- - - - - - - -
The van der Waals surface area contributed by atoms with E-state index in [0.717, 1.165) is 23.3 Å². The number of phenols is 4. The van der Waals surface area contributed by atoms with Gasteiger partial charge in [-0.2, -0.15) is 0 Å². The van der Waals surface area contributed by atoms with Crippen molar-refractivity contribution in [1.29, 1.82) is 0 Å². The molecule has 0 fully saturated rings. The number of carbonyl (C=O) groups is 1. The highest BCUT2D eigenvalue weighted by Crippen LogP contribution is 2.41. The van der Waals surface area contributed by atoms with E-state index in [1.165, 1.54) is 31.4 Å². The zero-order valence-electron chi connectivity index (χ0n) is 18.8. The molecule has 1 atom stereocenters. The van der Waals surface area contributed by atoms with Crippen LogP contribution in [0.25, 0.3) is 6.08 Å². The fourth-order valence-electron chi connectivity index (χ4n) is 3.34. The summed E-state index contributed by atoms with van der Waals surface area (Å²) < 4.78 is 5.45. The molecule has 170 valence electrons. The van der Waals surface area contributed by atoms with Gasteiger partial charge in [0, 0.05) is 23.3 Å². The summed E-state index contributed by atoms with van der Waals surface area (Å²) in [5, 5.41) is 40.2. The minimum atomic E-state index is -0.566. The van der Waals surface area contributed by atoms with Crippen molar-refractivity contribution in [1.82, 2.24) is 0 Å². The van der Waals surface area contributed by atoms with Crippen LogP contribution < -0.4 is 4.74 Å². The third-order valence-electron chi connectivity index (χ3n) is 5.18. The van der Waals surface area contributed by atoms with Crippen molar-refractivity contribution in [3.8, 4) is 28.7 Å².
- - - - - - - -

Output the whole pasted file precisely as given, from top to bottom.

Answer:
The van der Waals surface area contributed by atoms with E-state index in [0.717, 1.165) is 23.3 Å². The number of phenols is 4. The van der Waals surface area contributed by atoms with Gasteiger partial charge in [-0.2, -0.15) is 0 Å². The van der Waals surface area contributed by atoms with Crippen molar-refractivity contribution in [1.29, 1.82) is 0 Å². The molecule has 0 fully saturated rings. The number of carbonyl (C=O) groups is 1. The highest BCUT2D eigenvalue weighted by Crippen LogP contribution is 2.41. The van der Waals surface area contributed by atoms with E-state index in [1.165, 1.54) is 31.4 Å². The zero-order valence-electron chi connectivity index (χ0n) is 18.8. The molecule has 1 atom stereocenters. The van der Waals surface area contributed by atoms with Crippen LogP contribution in [0.25, 0.3) is 6.08 Å². The fourth-order valence-electron chi connectivity index (χ4n) is 3.34. The summed E-state index contributed by atoms with van der Waals surface area (Å²) < 4.78 is 5.45. The molecule has 170 valence electrons. The van der Waals surface area contributed by atoms with Gasteiger partial charge in [0, 0.05) is 23.3 Å². The summed E-state index contributed by atoms with van der Waals surface area (Å²) in [5, 5.41) is 40.2. The minimum atomic E-state index is -0.566. The van der Waals surface area contributed by atoms with Crippen molar-refractivity contribution in [1.82, 2.24) is 0 Å². The van der Waals surface area contributed by atoms with Crippen LogP contribution < -0.4 is 4.74 Å². The third-order valence-electron chi connectivity index (χ3n) is 5.18. The van der Waals surface area contributed by atoms with Crippen molar-refractivity contribution in [3.8, 4) is 28.7 Å².